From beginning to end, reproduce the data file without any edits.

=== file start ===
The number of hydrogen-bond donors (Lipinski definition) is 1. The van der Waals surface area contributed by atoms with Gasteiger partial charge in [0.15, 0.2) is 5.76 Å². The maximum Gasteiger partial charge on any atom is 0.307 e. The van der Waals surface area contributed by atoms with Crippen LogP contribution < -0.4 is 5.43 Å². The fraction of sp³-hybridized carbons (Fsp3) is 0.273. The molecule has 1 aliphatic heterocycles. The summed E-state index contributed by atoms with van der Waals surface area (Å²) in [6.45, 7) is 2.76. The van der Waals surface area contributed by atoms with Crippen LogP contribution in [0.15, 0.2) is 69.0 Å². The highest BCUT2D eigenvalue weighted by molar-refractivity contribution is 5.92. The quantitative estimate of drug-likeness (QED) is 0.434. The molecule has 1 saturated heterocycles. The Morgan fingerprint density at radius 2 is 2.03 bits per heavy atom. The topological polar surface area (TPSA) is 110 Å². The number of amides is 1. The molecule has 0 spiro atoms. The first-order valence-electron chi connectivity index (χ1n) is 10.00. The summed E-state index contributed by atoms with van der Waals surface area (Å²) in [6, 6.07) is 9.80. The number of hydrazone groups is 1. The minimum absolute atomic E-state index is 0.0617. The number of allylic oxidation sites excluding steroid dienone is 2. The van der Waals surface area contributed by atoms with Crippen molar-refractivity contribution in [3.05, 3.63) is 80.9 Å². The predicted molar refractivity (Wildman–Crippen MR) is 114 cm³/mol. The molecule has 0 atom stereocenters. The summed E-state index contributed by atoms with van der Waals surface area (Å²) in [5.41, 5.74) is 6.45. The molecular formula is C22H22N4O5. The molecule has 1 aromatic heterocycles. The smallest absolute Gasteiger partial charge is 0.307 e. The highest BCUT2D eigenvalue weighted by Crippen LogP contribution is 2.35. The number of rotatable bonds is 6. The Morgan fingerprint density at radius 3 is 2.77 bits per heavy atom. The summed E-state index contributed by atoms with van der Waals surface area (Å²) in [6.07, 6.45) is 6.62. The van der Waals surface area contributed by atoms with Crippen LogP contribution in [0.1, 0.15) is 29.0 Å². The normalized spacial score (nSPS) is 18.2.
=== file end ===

The number of hydrogen-bond donors (Lipinski definition) is 1. The van der Waals surface area contributed by atoms with Gasteiger partial charge in [0.15, 0.2) is 5.76 Å². The maximum Gasteiger partial charge on any atom is 0.307 e. The van der Waals surface area contributed by atoms with Crippen LogP contribution < -0.4 is 5.43 Å². The fraction of sp³-hybridized carbons (Fsp3) is 0.273. The molecule has 1 aliphatic heterocycles. The summed E-state index contributed by atoms with van der Waals surface area (Å²) in [6.45, 7) is 2.76. The van der Waals surface area contributed by atoms with Crippen LogP contribution in [0.15, 0.2) is 69.0 Å². The highest BCUT2D eigenvalue weighted by molar-refractivity contribution is 5.92. The quantitative estimate of drug-likeness (QED) is 0.434. The molecule has 1 saturated heterocycles. The Morgan fingerprint density at radius 2 is 2.03 bits per heavy atom. The topological polar surface area (TPSA) is 110 Å². The number of amides is 1. The molecule has 0 spiro atoms. The first-order valence-electron chi connectivity index (χ1n) is 10.00. The summed E-state index contributed by atoms with van der Waals surface area (Å²) in [6, 6.07) is 9.80. The number of hydrazone groups is 1. The minimum absolute atomic E-state index is 0.0617. The number of allylic oxidation sites excluding steroid dienone is 2. The van der Waals surface area contributed by atoms with Crippen molar-refractivity contribution in [3.05, 3.63) is 80.9 Å². The predicted molar refractivity (Wildman–Crippen MR) is 114 cm³/mol. The molecule has 0 atom stereocenters. The summed E-state index contributed by atoms with van der Waals surface area (Å²) in [5.41, 5.74) is 6.45. The molecular formula is C22H22N4O5. The molecule has 1 aromatic heterocycles. The smallest absolute Gasteiger partial charge is 0.307 e. The highest BCUT2D eigenvalue weighted by Crippen LogP contribution is 2.35. The number of rotatable bonds is 6. The Morgan fingerprint density at radius 3 is 2.77 bits per heavy atom. The summed E-state index contributed by atoms with van der Waals surface area (Å²) in [6.07, 6.45) is 6.62. The van der Waals surface area contributed by atoms with Crippen LogP contribution in [0.1, 0.15) is 29.0 Å². The normalized spacial score (nSPS) is 18.2.